UAW-backed Mexican union tries to ram through sell-out contract at General Motors

Anger is building up against the so-called “independent” union SINTTIA at the General Motors assembly plant in Silao, central Mexico, which is struggling to impose a contract reached in backroom talks with the company. 

Worker votes in union elections at the General Motors assembly complex in Silao, Guanajuato, February, 2022. The vote resulted in the victory of SINTTIA. [Photo: Instituto Nacional Electoral de México]

On April 4 and 5, SINTTIA will oversee a vote to ratify an agreement that does not come close to meeting demands that were approved in an assembly in December and were the backdrop to leadership elections in February. 

Even though a small minority of workers participated in these dubious votes, the union is violating even the distorted expression of what it claims represents the will of the workers. 

SINTTIA is also violating the legally binding strike deadline of “precisely the first minute of the 25th of March 2024,” which appears in the formal document of demands voted on in December and issued to the company and labor authorities in January.

Besides renouncing several promised bonuses, including one for high seniority workers, the union apparatus agreed to a 9.2 percent yearly wage increase compared to the 15 percent demanded initially, which workers already described to the World Socialist Web Site as “measly.”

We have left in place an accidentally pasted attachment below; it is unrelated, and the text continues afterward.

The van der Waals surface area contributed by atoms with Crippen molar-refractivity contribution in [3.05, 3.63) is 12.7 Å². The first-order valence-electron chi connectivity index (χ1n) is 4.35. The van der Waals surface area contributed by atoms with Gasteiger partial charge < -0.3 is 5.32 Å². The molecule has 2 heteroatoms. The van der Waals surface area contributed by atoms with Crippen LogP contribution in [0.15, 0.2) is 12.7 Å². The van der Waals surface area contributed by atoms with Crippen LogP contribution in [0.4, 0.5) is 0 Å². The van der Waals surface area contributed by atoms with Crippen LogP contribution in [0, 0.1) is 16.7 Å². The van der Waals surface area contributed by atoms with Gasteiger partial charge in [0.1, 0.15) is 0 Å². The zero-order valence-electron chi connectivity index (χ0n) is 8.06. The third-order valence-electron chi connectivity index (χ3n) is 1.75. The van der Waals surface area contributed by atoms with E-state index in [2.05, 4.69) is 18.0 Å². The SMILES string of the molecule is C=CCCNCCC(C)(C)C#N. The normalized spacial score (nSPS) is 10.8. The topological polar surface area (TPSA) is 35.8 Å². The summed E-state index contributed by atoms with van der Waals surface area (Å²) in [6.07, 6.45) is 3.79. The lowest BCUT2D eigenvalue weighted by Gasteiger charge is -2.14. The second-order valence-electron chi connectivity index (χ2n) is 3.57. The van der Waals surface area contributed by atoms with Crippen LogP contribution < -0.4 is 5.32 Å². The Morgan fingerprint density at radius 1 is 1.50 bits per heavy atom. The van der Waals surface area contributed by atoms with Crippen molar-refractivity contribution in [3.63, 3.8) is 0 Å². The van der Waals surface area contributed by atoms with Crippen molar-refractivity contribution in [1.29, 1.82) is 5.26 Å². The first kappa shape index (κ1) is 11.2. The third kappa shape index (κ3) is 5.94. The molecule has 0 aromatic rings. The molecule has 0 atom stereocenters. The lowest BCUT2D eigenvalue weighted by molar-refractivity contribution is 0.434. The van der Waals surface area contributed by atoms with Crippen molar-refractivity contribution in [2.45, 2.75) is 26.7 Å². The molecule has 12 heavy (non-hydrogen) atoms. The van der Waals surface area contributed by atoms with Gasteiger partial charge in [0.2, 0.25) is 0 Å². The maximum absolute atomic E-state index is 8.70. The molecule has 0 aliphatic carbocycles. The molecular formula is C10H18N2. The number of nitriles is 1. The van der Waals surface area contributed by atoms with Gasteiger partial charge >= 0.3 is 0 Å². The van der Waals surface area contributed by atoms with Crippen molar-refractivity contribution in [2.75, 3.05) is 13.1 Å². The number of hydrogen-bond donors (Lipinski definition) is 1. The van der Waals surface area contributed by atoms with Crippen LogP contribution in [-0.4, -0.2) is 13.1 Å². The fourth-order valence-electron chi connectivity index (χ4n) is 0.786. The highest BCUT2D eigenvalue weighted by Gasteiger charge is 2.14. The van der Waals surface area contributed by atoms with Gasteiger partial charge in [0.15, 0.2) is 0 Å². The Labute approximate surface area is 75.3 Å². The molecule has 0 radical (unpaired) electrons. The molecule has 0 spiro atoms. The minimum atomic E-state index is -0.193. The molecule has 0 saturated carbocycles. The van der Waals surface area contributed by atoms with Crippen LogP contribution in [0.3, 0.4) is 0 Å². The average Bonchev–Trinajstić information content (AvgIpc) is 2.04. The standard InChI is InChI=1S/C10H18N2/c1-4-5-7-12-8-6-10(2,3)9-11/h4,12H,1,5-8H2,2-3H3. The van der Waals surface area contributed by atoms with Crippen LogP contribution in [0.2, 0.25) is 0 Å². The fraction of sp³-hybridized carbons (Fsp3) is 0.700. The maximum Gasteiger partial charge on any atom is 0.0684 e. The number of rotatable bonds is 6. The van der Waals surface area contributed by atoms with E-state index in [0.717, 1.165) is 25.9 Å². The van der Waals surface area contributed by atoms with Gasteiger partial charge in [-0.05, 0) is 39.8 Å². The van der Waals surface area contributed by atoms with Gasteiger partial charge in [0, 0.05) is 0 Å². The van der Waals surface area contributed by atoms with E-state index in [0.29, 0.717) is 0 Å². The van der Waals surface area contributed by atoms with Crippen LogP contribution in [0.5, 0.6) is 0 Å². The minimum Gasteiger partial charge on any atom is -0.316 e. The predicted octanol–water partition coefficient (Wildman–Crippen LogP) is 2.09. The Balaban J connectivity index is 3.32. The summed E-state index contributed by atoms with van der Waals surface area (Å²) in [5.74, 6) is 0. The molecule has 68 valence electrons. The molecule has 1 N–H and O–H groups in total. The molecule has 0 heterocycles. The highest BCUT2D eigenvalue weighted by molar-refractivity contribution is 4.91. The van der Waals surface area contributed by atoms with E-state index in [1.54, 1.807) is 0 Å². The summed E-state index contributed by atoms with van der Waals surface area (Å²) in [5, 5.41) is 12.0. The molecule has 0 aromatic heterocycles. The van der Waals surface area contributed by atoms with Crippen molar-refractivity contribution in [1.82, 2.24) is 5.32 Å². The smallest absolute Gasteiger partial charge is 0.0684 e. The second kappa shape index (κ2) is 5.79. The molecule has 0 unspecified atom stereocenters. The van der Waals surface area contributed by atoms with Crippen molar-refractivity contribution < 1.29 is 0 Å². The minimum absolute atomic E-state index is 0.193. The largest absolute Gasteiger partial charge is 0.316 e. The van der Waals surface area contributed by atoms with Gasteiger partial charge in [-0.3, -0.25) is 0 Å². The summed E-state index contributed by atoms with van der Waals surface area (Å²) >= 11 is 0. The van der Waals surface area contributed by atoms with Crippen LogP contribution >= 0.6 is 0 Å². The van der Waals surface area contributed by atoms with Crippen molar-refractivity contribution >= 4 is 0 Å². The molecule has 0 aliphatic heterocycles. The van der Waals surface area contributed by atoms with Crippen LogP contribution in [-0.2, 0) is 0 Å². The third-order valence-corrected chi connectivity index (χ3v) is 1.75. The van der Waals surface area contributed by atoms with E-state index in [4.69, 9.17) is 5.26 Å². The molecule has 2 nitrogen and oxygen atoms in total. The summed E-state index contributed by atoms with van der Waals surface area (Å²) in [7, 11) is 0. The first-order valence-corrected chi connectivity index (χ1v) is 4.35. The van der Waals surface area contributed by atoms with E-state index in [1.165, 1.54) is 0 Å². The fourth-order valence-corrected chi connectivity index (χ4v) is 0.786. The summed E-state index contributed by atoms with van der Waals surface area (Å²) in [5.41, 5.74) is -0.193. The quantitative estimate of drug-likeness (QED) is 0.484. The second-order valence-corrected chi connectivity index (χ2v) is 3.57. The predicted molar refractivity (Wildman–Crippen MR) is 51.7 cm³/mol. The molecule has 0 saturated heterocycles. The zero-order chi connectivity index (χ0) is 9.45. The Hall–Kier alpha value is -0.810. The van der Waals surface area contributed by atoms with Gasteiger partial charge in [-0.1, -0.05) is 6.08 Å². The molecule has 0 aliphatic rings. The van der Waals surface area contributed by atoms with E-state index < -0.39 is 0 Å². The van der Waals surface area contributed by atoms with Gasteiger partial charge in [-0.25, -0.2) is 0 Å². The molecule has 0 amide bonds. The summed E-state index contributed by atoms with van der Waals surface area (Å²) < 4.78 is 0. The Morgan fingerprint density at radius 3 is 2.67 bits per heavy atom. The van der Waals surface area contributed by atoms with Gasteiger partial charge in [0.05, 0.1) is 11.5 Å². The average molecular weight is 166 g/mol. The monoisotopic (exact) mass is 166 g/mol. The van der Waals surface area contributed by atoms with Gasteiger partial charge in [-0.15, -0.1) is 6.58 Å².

Workers denounce this as less than the 10 percent approved last year, pointing out that inflation “eats up” most of the raise, having reached 7.82 percent in 2022 and 4.66 percent in 2023.

Moreover, it does virtually nothing to compensate for the historic fall in average real wages for car assembly workers, which halved from $6.65 per hour in 1994 to $3.14 in 2016. In this period, their American counterparts saw a drop from $39.91 to $28.6 per hour.

The average wage for operators at GM Silao is currently about 75 pesos or $3.47 in 2016 dollars. A 100 percent increase, or doubling of wages, would barely match the income level of three decades ago when the plant was built. And this would only cost GM an additional $30,000 per hour, while workers are pumping out 65 units per hour of profitable Silverado and GMC Sierra trucks that cost anywhere from $42,500 to $82,500.

SINTTIA said in a statement the agreement represents a “substantial improvement” for workers and has responded with undisguised hostility to the avalanche of criticism on its social media, threatening to hang workers out to dry with a strike, while making clear it will not fight for any significant changes. 

In a comment “liked” by 21 others, a worker named Eli summed up the response of the union: “Intimidation with an indefinite strike and little progress, and no pay? We all know that when there is a strike, there should be pay.” 

An image shared widely on social media calls it an “employer contract” and says the union has an obligation to offer strike pay and then compensate for any lost income.

Workers who spoke to the WSWS stressed that the union takes the side of management on a daily basis and fails to enforce even their most basic rights. 

One of the most frequent complaints is that the union sides with team leaders (LET) who are abusive of workers. An assembly worker said he was familiar with a recent case of a new co-worker who asked for support in stopping harassment by his LET, but union official Juan Carlos Camero did nothing to help. As a result, the young worker “attempted to take his own life due to stress.” 

From personal experience, the assembly worker said the union has also ignored his complaints against supervisors regarding abusive language, being forced to carry heavy parts when machines break down and not being allowed to go to the bathroom, which all violate existing clauses in the contract. “Harassment issues are always left under review, not only women but now also men suffer harassment at work by the LETs,” he said.